If you love beads, you will love making your own.  Using easily obtainable modelling compound, you will be shown how to make rods, which can then be cut up and re-assembled to make many lovely patterns. 

SPACE DYEING 

A very easy, quick, method of dyeing fabric and threads using cold water dyes.  Not to be confused with tie dyeing, which produces fabric of one colour, space dyeing produces a myriad of colours in one piece at one time. 

EMBROIDERED MINIATURE GARDENS 

Create a stitched, miniature, garden using a coloured background, just a few threads, and a few favourite, traditional stitches to create the illusion of flowers.  Can be used as a picture or to put into cards. 

SUMPTUOUS STITCHES -EXPLORE A STITCH 

We will take a well known stitch, learn how to execute it in the traditional way, and then, through a series of exercises, stretch it to its full potential, by changing the threads we use and the scale of the stitch.  A good excuse to “play” and have fun while exploring and learning. 

NEEDLE BEAD WEAVING FOR JEWELLERY

Using just a needle and thread, beautiful beadwork jewellery can be made to co-ordinate with a particular favourite outfit.  Students will learn how to create delicate necklaces and earrings.  Very therapeutic and addictive.  Once the technique is mastered, small purses can be made. 

BEADED AMULET PURSES 

Beaded purses first appeared in Europe during the 17th century where they were an essential craft of the well-bred woman.  The designs were taken from embroidery patterns and often incorporated legends or symbols.  By the 19th century beaded purses became widespread and were mass produced.  These delightful objects are now enjoying a revival, due, in part, to a recent surge of interest in beading.  These bags could hold our treasures, or could themselves become our amulet. 

KNITTED BEADED AMULET PURSES 

Knitting with perle thread, onto which beads have been threaded prior to starting to knit, can produce a beautiful shell shaped beaded purse.  Different sized purses can be achieved by varying the thread and size of beads.

BEADED CROCHET SPIRAL ROPE 

Crocheting with perle, or silk thread, onto which beads have been threaded prior to beginning, can produce a lovely spiral rope, which can be used as a strap for a bag, a bracelet, or a necklace.  Many different patterns can be achieved by varying the sequence of the threaded beads.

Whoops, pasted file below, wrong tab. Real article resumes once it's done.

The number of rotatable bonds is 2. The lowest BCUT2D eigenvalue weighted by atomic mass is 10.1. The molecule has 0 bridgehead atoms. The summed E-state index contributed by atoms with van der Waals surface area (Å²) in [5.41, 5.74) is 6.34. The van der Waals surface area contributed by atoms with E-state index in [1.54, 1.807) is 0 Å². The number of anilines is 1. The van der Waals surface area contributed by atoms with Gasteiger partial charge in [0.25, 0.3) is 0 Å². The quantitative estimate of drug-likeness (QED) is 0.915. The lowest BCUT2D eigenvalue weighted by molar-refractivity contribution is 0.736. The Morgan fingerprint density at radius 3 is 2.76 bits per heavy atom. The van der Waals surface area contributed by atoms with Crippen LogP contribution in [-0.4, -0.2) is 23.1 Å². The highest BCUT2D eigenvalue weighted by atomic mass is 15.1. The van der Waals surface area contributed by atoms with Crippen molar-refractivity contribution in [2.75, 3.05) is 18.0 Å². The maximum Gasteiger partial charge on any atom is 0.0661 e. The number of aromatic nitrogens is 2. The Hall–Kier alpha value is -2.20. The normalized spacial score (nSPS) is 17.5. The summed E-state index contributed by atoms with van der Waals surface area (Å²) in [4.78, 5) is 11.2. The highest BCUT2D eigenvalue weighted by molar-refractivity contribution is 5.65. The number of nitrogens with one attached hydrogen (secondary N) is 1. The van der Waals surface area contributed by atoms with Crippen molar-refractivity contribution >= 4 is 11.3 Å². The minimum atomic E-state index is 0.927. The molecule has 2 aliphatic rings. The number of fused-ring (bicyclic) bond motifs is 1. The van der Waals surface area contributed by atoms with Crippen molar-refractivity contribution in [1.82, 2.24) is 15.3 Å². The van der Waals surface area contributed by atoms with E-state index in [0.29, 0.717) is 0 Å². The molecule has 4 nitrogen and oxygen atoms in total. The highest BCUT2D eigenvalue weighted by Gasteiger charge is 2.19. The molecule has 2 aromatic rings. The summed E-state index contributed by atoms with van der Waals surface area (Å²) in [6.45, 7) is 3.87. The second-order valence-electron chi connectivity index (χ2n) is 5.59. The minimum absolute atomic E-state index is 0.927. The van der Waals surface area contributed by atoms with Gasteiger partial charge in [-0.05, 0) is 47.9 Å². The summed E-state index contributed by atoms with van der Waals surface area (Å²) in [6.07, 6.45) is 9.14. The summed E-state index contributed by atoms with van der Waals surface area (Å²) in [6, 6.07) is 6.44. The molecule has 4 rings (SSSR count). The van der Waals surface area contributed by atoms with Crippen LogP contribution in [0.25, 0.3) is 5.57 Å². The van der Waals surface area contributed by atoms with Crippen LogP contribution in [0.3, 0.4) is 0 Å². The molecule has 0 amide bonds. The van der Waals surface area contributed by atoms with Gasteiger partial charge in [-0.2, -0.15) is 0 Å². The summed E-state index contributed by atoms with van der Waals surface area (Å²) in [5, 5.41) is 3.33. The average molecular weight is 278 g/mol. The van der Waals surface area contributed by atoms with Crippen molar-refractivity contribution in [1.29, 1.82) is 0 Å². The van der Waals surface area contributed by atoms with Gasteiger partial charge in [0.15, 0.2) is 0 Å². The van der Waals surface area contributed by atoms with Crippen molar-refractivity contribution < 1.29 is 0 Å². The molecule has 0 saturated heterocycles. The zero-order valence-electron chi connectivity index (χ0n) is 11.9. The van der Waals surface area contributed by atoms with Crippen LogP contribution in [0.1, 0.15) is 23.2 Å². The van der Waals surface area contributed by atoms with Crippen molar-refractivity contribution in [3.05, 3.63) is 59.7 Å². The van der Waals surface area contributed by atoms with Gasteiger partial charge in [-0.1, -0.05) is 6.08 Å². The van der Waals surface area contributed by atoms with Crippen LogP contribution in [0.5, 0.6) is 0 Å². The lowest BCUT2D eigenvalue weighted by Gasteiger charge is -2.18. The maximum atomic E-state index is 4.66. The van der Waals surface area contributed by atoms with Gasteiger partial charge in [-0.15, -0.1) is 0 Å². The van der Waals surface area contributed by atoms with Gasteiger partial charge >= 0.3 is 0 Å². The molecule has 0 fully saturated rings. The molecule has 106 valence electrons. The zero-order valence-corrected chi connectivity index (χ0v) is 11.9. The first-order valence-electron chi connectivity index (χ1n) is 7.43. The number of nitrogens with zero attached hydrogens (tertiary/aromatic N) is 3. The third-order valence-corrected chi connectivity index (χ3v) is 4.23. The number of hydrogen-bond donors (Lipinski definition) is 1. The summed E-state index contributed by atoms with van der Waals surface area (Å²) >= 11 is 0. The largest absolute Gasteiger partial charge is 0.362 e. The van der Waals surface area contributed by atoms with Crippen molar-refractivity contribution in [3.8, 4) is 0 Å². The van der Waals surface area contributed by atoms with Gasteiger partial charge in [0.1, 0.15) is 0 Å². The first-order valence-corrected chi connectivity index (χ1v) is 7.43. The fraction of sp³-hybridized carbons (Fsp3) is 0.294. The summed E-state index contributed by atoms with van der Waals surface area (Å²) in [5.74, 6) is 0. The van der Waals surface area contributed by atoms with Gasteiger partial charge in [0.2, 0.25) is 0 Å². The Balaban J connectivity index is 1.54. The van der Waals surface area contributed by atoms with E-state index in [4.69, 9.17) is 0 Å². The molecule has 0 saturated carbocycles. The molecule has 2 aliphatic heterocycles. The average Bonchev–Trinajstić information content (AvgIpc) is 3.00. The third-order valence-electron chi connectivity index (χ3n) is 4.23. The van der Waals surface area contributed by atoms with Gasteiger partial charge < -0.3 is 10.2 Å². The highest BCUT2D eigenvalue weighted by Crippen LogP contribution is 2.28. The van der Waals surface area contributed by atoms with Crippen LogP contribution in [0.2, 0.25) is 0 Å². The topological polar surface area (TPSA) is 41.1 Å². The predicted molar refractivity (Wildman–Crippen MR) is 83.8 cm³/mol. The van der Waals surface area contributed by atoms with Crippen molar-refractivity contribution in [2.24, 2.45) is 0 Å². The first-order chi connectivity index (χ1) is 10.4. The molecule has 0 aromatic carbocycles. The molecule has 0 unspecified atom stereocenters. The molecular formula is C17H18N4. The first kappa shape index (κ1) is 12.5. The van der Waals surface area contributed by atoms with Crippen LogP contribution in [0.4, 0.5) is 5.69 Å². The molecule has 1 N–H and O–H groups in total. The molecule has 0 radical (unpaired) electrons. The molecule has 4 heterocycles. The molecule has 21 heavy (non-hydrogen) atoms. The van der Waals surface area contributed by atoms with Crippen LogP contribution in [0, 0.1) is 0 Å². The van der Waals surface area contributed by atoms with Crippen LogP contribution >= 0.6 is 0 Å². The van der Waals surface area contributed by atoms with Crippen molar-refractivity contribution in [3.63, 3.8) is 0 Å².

BEAD NEEDLEWEAVING – FREEFORM PEYOTE BRACELET 

The chance for those of you who know how to do peyote stitch, to “free up” and use beads of different sizes to make a totally free, organic-looking bracelet.  Nothing is wrong, just let it grow.  If you do not know how to do peyote stitch, I can show you, it is not difficult, so do not let that stop you attending. 

A BEADED CHATELAINE IN BRICK STITCH 

Most embroiderers and beadworkers with whom I come into contact would love to own a chatelaine, so how about starting to make one for yourself using beaded items.

Needlework tools made from silver and hung from a chain were very popular during the 17th century.  At that time they were called “equipage” and were not called chatelaines until 1828.  Needlework tools were very precious at that time and it was thought that to suspend these items from a chain attached around the waist was the safest way to keep them.

Can include a scissors case, thimble case, and needlecase. 

A SUMPTUOUS CHATELAINE  (embroidery) 

Most embroiderers with whom I come into contact would love to own a chatelaine, so how about making an embroidered one for yourself.  You could make it as simple or elaborate as you pleased.  You could attach Shisha mirrors, gold thread, beads, the only limit is your imagination.

CASALGUIDI (Italian Embroidery)

Learn this little known 19th century Italian technique by making a pin cushion or small bag.  Traditionally a white on white embroidery, it has areas of raised stem band and needlelace flowers on a pulled fabric background.

NOT JUST TENT STITCH (Canvaswork)

An opportunity to explore the great variety of canvas work stitches available by starting a colourful and exciting stitch sampler.

TALKS

Armenian Needlelace – My mother’s Heritage 

I start with a short explanation of the history and technique of this lace, a little bit about my mother and her life and how I came to learn the lace.  I then show a few slides so that the members can see how this lace is constructed, and see a few samples and then I close by showing many examples of my mother’s wonderful embroidery. 

Mountmellick – the Making of a Book 

I begin with a short description of this type of embroidery to include a little of the history, and then go on to tell you how I came to write a book and exactly what writing and publishing a book entails. 

A Retrospective look at my career in Embroidery 

A short journey through my life and how I came to love embroidery.  All the trials and tribulations of how I came to be an embroidery teacher and author and showing samples of my work through the years.